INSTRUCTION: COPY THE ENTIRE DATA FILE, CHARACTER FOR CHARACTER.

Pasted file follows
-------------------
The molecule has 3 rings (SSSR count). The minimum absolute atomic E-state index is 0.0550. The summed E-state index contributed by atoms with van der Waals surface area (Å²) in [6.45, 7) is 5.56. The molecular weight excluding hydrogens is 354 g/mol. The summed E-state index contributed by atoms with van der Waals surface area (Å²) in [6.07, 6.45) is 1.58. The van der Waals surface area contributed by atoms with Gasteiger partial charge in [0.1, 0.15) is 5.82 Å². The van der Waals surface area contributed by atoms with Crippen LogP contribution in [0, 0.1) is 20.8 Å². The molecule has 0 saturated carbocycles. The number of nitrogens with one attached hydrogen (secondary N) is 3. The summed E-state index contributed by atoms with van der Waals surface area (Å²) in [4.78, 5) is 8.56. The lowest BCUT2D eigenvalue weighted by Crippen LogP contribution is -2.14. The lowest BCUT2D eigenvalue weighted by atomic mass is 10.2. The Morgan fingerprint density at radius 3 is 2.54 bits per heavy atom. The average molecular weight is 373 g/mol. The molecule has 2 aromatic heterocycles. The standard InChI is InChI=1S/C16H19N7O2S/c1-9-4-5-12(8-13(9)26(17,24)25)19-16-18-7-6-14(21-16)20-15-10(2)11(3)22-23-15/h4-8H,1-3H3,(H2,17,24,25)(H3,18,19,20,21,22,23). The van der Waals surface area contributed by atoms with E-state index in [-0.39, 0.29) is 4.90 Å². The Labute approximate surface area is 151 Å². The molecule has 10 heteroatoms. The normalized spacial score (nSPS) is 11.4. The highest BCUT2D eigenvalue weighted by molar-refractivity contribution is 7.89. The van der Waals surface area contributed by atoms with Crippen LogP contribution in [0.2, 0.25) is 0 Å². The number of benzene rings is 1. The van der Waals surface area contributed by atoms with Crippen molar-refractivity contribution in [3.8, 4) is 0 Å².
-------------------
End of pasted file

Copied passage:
The molecule has 3 rings (SSSR count). The minimum absolute atomic E-state index is 0.0550. The summed E-state index contributed by atoms with van der Waals surface area (Å²) in [6.45, 7) is 5.56. The molecular weight excluding hydrogens is 354 g/mol. The summed E-state index contributed by atoms with van der Waals surface area (Å²) in [6.07, 6.45) is 1.58. The van der Waals surface area contributed by atoms with Gasteiger partial charge in [0.1, 0.15) is 5.82 Å². The van der Waals surface area contributed by atoms with Crippen LogP contribution in [0, 0.1) is 20.8 Å². The molecule has 0 saturated carbocycles. The number of nitrogens with one attached hydrogen (secondary N) is 3. The summed E-state index contributed by atoms with van der Waals surface area (Å²) in [4.78, 5) is 8.56. The lowest BCUT2D eigenvalue weighted by Crippen LogP contribution is -2.14. The lowest BCUT2D eigenvalue weighted by atomic mass is 10.2. The Morgan fingerprint density at radius 3 is 2.54 bits per heavy atom. The average molecular weight is 373 g/mol. The molecule has 2 aromatic heterocycles. The standard InChI is InChI=1S/C16H19N7O2S/c1-9-4-5-12(8-13(9)26(17,24)25)19-16-18-7-6-14(21-16)20-15-10(2)11(3)22-23-15/h4-8H,1-3H3,(H2,17,24,25)(H3,18,19,20,21,22,23). The van der Waals surface area contributed by atoms with E-state index in [-0.39, 0.29) is 4.90 Å². The Labute approximate surface area is 151 Å². The molecule has 10 heteroatoms. The normalized spacial score (nSPS) is 11.4. The highest BCUT2D eigenvalue weighted by molar-refractivity contribution is 7.89. The van der Waals surface area contributed by atoms with Crippen LogP contribution in [0.2, 0.25) is 0 Å². The number of benzene rings is 1. The van der Waals surface area contributed by atoms with Crippen molar-refractivity contribution in [3.8, 4) is 0 Å².